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 April 7th, 2010, 07:31 PM #1 Newbie   Joined: Nov 2008 Posts: 8 Thanks: 0 ordinal, uniqueness question For any ordinal $\alpha < \omega^N$, there are unique $n, $x< \omega$, $\beta < \omega^n$ such that $\alpha=\omega^n \cdot x + \beta$. Hint: Choose $n$ largest such that $\omega^n \leq \alpha$, and $x$ largest such that $\omega^n \cdot x \leq \alpha$. I do not see how to use the hint to prove this. Would the $n$ found in the hint be unique? Then I was struggling showing that the other two were unique. I would appreciate some hints on this. Thanks.
 April 7th, 2010, 09:26 PM #2 Global Moderator     Joined: Nov 2006 From: UTC -5 Posts: 16,046 Thanks: 937 Math Focus: Number theory, computational mathematics, combinatorics, FOM, symbolic logic, TCS, algorithms Re: ordinal, uniqueness question Yes, all three are unique, provided alpha is infinite.
 April 8th, 2010, 08:27 AM #3 Senior Member   Joined: Oct 2007 From: Chicago Posts: 1,701 Thanks: 3 Re: ordinal, uniqueness question Is N an arbitrary ordinal, or is it finite? If N isn't finite*, then there is no largest n... but I'm not even sure if the statement holds when N isn't finite. Otherwise, such an n (that the hint mentions) exists-- and it must be unique: the ordinals are well-ordered! Same with x. From there, you end up with $\omega^n.x + \beta$. Can you show that $\beta<\omega^n$? *(actually, if N isn't a successor)
April 8th, 2010, 10:19 AM   #4
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Re: ordinal, uniqueness question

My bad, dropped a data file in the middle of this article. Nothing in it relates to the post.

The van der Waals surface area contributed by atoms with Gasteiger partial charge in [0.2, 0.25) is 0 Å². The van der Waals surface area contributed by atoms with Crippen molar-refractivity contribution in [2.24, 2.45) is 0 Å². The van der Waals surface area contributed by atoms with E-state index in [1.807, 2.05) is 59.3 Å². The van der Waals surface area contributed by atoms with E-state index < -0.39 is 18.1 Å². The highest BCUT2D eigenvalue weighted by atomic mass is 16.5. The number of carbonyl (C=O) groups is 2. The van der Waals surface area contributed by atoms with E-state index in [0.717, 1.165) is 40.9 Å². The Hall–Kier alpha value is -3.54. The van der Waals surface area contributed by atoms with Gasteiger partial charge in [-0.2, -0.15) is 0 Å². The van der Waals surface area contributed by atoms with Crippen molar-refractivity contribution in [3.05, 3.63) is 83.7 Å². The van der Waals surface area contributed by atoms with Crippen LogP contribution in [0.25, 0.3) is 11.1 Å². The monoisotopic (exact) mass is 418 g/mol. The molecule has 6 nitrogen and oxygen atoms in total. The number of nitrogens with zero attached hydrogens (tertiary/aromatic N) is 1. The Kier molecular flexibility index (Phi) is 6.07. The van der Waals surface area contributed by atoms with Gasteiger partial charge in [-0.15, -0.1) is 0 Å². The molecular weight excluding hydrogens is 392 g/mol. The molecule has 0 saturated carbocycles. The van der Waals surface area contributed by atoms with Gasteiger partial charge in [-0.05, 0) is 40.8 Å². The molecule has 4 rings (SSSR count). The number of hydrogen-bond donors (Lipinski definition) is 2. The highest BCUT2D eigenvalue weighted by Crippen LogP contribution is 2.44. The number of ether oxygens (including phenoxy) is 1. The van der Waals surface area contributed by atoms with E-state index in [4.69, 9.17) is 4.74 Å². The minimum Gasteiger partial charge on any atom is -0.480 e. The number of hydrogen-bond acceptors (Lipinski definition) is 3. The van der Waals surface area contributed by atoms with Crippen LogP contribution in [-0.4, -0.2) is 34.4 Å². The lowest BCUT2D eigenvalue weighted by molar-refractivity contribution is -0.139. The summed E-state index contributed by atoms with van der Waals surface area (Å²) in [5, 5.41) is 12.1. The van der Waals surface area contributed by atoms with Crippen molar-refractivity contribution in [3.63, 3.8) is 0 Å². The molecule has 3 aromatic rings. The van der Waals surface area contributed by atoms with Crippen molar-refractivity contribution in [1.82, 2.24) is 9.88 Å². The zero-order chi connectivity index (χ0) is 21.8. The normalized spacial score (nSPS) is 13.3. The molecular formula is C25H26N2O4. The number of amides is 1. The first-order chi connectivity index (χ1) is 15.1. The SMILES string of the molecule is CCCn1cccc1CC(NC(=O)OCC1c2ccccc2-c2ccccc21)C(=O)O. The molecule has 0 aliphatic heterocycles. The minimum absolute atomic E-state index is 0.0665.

Quote:
 Originally Posted by cknapp Is N an arbitrary ordinal, or is it finite? If N isn't finite*, then there is no largest n... but I'm not even sure if the statement holds when N isn't finite.
Right, sorry. I'm accustomed to unquantified Latin letters referring to natural numbers in this context (Greek and Hebrew for possibly-infinite ordinals). I suppose it might even hold slightly higher, though... to omega or even possibly below epsilon-naught.

April 8th, 2010, 01:35 PM   #5
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Re: ordinal, uniqueness question

Quote:
 Originally Posted by CRGreathouse Right, sorry. I'm accustomed to unquantified Latin letters referring to natural numbers in this context (Greek and Hebrew for possibly-infinite ordinals).
Yeah, I'm used to that as well, but since it's not explicit, it doesn't hurt to ask.

Quote:
 I suppose it might even hold slightly higher, though... to omega or even possibly below epsilon-naught.
Morally, I feel it should hold for all successor ordinals....
I feel like it might work for limits as well, but I can't really focus on anything right now. Maybe I'll give an argument later today. I don't see any reason why it should stop at epsilon_0... (Ok, that's not true, but I'm not sure if the fixed-point status is enough to "stop" this...)
Ugh. I'm gonna need to sit down and figure this all out explicitly now.

xianghu, does the idea for finite N make sense? Or should we explain it in a little more depth?

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